American Economic Journal: Economic Policy
no. 4, November 2023
Can sanctions deter juvenile crime? Research indicates that they may not, as offending barely decreases when individuals cross the age of criminal majority and begin to face harsher sanctions. Several models of criminal behavior predict, however, that these small reactions close to the threshold may mask larger behavioral responses among individuals below the age threshold. Policy variation between 2007–2015 in the United States is used to show evidence consistent with these predictions—juvenile crime increases when the age of majority is increased. This increase is driven by younger age groups and is considerably larger than discontinuity estimates at the threshold.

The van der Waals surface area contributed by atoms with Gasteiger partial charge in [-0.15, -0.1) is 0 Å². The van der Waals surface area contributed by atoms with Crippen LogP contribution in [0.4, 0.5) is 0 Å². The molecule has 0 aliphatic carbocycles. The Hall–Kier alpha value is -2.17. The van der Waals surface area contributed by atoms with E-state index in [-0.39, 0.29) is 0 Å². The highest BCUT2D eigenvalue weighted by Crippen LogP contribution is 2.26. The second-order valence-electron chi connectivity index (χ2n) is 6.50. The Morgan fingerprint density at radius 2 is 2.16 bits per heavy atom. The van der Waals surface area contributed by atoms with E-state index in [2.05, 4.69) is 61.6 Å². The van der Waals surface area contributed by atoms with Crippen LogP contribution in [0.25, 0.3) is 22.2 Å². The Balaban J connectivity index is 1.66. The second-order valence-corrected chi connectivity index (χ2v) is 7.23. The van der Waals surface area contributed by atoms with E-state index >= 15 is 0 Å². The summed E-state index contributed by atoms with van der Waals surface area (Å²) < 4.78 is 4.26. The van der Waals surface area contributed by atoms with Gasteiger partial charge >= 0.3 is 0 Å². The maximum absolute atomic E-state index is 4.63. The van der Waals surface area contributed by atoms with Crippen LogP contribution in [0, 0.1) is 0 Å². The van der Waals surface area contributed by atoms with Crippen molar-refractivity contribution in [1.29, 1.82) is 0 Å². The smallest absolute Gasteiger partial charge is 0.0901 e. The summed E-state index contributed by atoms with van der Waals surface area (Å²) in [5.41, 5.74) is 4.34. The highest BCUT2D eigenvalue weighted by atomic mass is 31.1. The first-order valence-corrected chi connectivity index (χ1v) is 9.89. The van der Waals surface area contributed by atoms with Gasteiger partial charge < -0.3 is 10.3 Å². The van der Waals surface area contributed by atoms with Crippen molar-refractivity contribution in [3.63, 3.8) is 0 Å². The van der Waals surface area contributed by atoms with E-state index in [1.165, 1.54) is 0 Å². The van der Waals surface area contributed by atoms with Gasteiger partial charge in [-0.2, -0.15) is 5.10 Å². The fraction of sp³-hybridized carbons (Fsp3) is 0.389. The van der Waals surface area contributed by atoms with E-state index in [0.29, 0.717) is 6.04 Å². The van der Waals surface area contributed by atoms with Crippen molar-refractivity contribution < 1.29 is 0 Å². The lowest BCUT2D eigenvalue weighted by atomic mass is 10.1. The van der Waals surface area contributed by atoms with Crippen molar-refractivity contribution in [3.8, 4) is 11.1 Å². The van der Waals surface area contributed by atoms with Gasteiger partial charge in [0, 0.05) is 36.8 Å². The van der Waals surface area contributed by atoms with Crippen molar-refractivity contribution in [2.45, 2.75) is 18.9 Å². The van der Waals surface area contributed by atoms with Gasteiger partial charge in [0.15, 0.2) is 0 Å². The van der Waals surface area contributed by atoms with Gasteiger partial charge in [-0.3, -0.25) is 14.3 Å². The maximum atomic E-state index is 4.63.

"Juvenile Crime and Anticipated Punishment."
American Economic Journal: Economic Policy,
Micro-Based Behavioral Economics: Role and Effects of Psychological, Emotional, Social, and Cognitive Factors on Decision Making
Fertility; Family Planning; Child Care; Children; Youth
Illegal Behavior and the Enforcement of Law